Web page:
Participatory Budgeting in the Age of Fiscal Austerity

By Giulio Caperchi

A Crisis of Legitimacy

Following the financial crisis, the ensuing bailouts and the passing of austerity measures, American and European voters increasingly feel alienated by their political representatives. The Tea Party in the US rails against politicians they believe to be incompetent, far removed and corrupt. Similarly, the Occupy and Indignados movements see their elected representatives as catering to the corporate elite, lobbyists and the so-called 1%. A recent Gallup poll (12-2011) reports that the approval rating for the US congress is at an all time low: only 11% of Americans think it is doing a good job while a whopping 86% believe they are performing abysmally[1]

Both our elected representatives and our economic institutions are facing a serious crisis of legitimacy. Notwithstanding our politicians’ talk of balanced budgets, fiscal responsibility and austerity, most of us -on both sides of the aisle- are angry at how our political system has handled the “great recession” and its aftermath. Many feel betrayed by the so-called experts which head the Federal Reserve, the European Central Bank and other such financial institutions which for years have glorified the self-regulating virtues of unfettered markets.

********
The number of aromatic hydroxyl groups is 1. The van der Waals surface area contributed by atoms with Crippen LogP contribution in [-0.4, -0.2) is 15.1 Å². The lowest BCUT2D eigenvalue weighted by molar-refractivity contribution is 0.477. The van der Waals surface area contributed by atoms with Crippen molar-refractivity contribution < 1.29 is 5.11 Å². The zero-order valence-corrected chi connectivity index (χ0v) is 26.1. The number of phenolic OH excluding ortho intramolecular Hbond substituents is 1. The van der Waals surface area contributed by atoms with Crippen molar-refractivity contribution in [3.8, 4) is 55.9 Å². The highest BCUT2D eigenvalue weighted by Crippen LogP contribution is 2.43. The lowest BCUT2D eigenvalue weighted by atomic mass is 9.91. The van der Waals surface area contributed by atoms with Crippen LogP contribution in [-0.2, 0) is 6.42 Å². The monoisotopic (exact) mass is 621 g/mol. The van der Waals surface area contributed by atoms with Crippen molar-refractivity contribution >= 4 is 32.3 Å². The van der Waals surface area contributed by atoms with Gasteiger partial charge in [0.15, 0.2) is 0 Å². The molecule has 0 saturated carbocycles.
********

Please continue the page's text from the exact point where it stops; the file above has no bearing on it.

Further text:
This resentment highlights a fundamental flaw in our political systems, namely the lack of democratic control over the economic policies which affect our lives. As our politicians fail to stop Wall Street’s “irrational exuberance” from spilling into Main Street we cannot but ask ourselves: how may we, as citizens, control the excesses of twenty first century capitalism?

Participatory Budgeting

An initial answer is suggested by an increasingly popular idea practiced at the level of local governance. Participatory budgeting is a democratic instrument through which members of a community collectively decide on how to spend part or all of the community’s budget. It was first experimented in the city of Porto Alegre, Brazil in 1989 and now occurs in well over a thousand cities worldwide including New York and Chicago[3]. Participatory budgeting allows for ordinary citizens to engage in a deliberative process through which they may propose and debate projects on which to spend public money. In this way, discretionary power over the allocation of public resources is delegated from the elected representatives directly to citizens[4]. It is an instance of direct and participatory democracy through which the citizenry is empowered and rendered responsible for its own fiscal governance.